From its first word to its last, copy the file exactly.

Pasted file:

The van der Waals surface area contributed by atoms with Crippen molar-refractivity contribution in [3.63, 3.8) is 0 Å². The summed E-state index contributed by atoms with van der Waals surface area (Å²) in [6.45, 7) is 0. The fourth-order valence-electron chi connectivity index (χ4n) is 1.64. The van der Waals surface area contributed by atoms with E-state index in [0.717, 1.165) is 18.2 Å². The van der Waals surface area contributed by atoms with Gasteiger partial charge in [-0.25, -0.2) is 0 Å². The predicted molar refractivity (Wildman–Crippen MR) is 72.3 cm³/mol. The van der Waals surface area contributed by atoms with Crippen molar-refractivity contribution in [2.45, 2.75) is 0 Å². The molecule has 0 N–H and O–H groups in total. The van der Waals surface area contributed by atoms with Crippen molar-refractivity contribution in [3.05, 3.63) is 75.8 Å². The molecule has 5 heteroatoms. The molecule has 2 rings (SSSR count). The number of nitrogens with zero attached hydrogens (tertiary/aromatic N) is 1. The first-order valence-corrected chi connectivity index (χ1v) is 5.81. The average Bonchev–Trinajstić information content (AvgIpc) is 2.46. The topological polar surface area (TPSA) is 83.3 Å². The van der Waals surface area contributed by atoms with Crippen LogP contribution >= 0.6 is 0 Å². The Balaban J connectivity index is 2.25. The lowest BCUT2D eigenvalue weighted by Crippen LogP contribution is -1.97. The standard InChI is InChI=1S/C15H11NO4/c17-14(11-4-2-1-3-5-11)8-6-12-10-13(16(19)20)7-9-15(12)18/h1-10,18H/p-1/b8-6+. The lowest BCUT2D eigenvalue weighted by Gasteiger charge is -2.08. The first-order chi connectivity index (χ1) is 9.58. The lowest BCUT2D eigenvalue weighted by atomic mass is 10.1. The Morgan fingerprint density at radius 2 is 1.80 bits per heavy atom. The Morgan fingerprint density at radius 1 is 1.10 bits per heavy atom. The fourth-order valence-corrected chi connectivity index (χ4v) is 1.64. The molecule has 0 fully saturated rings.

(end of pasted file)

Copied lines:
The van der Waals surface area contributed by atoms with Crippen molar-refractivity contribution in [3.63, 3.8) is 0 Å². The summed E-state index contributed by atoms with van der Waals surface area (Å²) in [6.45, 7) is 0. The fourth-order valence-electron chi connectivity index (χ4n) is 1.64. The van der Waals surface area contributed by atoms with E-state index in [0.717, 1.165) is 18.2 Å². The van der Waals surface area contributed by atoms with Gasteiger partial charge in [-0.25, -0.2) is 0 Å². The predicted molar refractivity (Wildman–Crippen MR) is 72.3 cm³/mol. The van der Waals surface area contributed by atoms with Crippen molar-refractivity contribution in [2.45, 2.75) is 0 Å². The molecule has 0 N–H and O–H groups in total. The van der Waals surface area contributed by atoms with Crippen molar-refractivity contribution in [3.05, 3.63) is 75.8 Å². The molecule has 5 heteroatoms. The molecule has 2 rings (SSSR count). The number of nitrogens with zero attached hydrogens (tertiary/aromatic N) is 1. The first-order valence-corrected chi connectivity index (χ1v) is 5.81. The average Bonchev–Trinajstić information content (AvgIpc) is 2.46. The topological polar surface area (TPSA) is 83.3 Å². The van der Waals surface area contributed by atoms with Crippen LogP contribution >= 0.6 is 0 Å². The Balaban J connectivity index is 2.25. The lowest BCUT2D eigenvalue weighted by Crippen LogP contribution is -1.97. The standard InChI is InChI=1S/C15H11NO4/c17-14(11-4-2-1-3-5-11)8-6-12-10-13(16(19)20)7-9-15(12)18/h1-10,18H/p-1/b8-6+. The lowest BCUT2D eigenvalue weighted by Gasteiger charge is -2.08. The first-order chi connectivity index (χ1) is 9.58. The lowest BCUT2D eigenvalue weighted by atomic mass is 10.1. The Morgan fingerprint density at radius 2 is 1.80 bits per heavy atom. The Morgan fingerprint density at radius 1 is 1.10 bits per heavy atom. The fourth-order valence-corrected chi connectivity index (χ4v) is 1.64. The molecule has 0 fully saturated rings.